Best,
Robert


Robert, thanks for your very informative response. Certainly, filling the gap with a mastic of some sort is an option. Its quite a large gap however, and it seems the resin originally used between the various hilt elements was only a very thin layer, as a type of glue.

Dis-assembling the hilt would be problematic, and would create other issues, such as breaking the mastic seal where the silver and ivory meet, as well as leaving some of the tang protruding. H'mm, maybe best to leave it as it is for the time being ? ...

Regards
Colin
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Old 3rd October 2017, 02:08 PM   #7
kronckew
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i had exactly the same problem once, a gap of about 1/16 in.

i considered epoxying in a thin wood spacer, or plastic, or brass, or winding it with thread and resin then finishing the lumps. finally found this acrylic 'epoxy' putty that comes in colors. you knead it between your fingers to mix the two parts then push it into the gap (i used a thin wood coffee stirrer to push it all the way down to the tang & build it to the surface), wet you finger to wipe the edge smooth and flat (best bit - it cleans up with water until it hardens) and you are done. a few hrs. later it's hard as a rock. or horn. fills insect damage in wood or horn too. no sticky overruns, no taping, no hand tools , no heavy sanding/polishing, very little mess. it just works. if you need it a bit less viscous, a couple drops of water mixed in softens it a bit more. but don't overdo it. too a few hours and it's permanent. the box colours do not correspond to the putty colour, read the labelled colour text. the red box is 'yellow grey', the blue is 'silver grey', the terracotta, white and black are those colours tho. .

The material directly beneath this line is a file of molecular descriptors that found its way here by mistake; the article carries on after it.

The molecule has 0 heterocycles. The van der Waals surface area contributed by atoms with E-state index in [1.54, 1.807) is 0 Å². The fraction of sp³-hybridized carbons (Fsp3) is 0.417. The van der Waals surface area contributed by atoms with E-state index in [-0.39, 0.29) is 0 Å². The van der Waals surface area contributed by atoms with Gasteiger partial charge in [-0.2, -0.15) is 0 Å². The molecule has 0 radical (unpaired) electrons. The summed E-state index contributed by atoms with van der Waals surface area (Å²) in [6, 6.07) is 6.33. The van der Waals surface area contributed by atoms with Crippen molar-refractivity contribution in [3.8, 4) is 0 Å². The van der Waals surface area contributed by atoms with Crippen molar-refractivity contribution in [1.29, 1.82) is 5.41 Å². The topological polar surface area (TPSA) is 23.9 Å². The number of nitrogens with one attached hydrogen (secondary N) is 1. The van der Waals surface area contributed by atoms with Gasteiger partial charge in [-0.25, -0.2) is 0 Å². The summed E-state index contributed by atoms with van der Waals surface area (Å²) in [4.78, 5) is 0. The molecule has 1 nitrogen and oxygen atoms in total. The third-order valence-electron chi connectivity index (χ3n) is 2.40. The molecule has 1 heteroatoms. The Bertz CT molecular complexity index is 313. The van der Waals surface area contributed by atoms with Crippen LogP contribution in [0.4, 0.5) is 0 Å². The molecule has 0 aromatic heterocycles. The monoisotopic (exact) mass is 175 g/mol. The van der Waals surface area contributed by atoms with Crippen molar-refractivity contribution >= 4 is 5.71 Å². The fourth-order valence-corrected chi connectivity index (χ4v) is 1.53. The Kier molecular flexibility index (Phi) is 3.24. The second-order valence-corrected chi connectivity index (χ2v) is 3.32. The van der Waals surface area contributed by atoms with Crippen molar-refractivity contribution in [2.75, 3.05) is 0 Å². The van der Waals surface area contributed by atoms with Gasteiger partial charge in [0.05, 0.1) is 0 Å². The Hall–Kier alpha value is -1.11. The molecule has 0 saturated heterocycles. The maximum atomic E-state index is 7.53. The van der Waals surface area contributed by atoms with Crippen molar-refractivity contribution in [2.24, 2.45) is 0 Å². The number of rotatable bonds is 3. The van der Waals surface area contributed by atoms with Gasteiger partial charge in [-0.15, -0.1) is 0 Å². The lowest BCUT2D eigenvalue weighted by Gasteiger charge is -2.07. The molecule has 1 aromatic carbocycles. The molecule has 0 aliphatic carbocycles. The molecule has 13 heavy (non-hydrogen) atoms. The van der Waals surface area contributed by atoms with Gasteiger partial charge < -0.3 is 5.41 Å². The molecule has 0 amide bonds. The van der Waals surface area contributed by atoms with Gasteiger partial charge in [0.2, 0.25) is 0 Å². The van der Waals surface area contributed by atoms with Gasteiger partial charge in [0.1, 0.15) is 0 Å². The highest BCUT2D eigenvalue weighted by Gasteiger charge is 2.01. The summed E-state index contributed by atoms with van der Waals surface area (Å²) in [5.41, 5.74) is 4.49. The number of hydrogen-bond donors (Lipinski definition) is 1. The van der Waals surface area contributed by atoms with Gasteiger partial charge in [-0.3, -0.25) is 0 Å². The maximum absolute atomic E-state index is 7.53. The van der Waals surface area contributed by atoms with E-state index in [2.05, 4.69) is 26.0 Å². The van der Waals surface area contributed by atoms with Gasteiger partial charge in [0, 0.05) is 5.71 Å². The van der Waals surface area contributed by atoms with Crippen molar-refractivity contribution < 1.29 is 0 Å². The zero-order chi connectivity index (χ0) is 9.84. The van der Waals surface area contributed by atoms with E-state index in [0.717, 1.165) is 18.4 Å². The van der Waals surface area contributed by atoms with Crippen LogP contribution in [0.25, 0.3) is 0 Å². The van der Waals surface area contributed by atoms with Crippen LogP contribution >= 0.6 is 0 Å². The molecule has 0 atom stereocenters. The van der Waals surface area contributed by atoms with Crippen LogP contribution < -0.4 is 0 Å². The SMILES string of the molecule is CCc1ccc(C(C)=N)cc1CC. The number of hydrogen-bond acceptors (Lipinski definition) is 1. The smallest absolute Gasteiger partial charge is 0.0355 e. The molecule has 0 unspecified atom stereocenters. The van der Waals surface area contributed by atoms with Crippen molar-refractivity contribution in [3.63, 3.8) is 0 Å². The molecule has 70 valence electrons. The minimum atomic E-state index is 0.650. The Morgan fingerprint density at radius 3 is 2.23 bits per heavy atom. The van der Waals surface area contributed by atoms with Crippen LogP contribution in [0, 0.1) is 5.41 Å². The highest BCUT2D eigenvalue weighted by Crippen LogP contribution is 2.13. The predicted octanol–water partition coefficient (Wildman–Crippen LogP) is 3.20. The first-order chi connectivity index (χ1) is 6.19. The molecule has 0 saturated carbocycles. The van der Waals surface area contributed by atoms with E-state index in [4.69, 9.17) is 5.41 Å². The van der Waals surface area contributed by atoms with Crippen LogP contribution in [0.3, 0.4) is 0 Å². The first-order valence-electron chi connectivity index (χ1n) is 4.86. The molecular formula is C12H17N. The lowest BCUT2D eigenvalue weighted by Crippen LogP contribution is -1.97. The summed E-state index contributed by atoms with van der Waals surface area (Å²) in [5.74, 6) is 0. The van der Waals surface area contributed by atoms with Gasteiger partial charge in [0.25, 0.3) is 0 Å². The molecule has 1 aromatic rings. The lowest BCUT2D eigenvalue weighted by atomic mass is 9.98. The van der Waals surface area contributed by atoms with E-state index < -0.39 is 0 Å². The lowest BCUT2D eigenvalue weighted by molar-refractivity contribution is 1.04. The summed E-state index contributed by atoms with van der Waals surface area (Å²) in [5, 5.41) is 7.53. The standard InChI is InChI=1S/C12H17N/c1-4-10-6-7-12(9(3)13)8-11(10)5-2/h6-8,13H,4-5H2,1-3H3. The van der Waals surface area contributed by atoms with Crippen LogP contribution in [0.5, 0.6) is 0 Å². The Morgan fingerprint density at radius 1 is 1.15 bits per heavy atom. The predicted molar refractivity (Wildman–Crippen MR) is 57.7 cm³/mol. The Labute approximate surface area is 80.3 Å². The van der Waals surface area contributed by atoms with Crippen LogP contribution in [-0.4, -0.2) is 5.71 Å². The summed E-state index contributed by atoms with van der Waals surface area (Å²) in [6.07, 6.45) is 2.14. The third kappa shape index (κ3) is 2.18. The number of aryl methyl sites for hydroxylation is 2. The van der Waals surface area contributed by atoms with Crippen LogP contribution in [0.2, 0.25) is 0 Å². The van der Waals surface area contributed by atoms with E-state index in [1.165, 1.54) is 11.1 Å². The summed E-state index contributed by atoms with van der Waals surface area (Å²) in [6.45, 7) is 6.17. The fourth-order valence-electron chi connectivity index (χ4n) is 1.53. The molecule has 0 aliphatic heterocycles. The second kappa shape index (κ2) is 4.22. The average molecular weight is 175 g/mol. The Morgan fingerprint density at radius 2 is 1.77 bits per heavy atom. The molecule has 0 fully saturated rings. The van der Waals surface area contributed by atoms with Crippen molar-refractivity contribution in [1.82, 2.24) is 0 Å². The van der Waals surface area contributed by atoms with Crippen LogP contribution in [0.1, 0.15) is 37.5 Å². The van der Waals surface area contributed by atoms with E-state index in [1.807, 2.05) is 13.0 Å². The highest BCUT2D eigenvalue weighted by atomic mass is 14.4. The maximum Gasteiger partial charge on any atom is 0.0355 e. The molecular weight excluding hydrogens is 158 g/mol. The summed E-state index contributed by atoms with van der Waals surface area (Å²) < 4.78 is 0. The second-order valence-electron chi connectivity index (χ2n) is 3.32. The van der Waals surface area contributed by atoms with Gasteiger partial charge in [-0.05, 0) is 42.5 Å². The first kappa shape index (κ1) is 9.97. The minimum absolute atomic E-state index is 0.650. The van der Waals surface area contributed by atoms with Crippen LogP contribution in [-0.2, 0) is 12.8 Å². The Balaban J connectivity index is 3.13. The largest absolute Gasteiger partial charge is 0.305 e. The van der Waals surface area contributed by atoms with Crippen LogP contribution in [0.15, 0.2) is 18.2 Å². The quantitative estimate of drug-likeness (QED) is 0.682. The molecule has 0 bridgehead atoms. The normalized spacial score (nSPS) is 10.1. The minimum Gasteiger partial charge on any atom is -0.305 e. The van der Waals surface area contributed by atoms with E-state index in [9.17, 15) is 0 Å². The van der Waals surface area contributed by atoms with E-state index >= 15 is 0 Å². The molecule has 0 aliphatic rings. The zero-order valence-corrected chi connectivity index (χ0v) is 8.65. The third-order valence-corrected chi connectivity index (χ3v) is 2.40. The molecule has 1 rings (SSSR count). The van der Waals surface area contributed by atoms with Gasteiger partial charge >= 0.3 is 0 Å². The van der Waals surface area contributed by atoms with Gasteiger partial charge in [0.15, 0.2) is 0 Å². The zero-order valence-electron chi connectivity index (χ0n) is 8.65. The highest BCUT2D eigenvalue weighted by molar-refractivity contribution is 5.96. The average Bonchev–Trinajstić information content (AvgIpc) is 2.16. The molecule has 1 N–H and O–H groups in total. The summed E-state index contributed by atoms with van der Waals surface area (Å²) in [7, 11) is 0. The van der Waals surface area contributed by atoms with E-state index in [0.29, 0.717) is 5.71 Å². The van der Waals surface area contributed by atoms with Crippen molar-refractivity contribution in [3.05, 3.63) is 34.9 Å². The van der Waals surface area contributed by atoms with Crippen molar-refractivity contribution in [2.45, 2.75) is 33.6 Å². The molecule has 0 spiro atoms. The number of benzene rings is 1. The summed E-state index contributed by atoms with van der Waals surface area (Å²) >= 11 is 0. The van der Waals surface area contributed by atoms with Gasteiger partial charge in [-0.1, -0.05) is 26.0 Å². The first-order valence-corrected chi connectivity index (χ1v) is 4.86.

i'd try black - the white might be too white to match the ivory.
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Old 3rd October 2017, 02:55 PM   #8
Will M
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The gap is not large at all and expected using these kinds of materials.
I would leave it as is, collectors expect to see this in antiques such as these. Remove or hide the tell tale signs of authentic age and you devalue the piece.
I would not want a collector piece with modern putty in it.
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Old 3rd October 2017, 06:02 PM   #9
Martin Lubojacky
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I donīt think the gap was coused by shrinking, the horn section may be too short for such relatively big gap (just opinion, maybe wrong ...). Sometimes, when the gap is coused by shrinking, the parts of handle are movable (but not always because of corrosion or old glue etc.). If the parts here, in this case, are movable, I would consider to remove (only !) the pommel and to push the parts (carefully by tapping) back together. Nevertheless I think that something is missing there. Myabe it was some filler. But I would also consider to put there either brass part or new black horn part (divided into two pieces, without dismanteling the handle - to put it from the sides, after than to fit and sink it and to polish it- but carefully; this is nevertheless lengthy and fiddly job).
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Old 3rd October 2017, 07:22 PM   #10
Will M
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Enlarged photos give a false impression of the size of the gap.
I would think 1/16" or less which is easily explained by shrinkage of natural materials, besides nothing else fell out or was removed and why would it be, all parts encircle the tang and are held tight to each other?
Disassembly does break parts and you then have more issues to deal with.
As they say: "If it ain't broken don't fix it "
Just my opinion.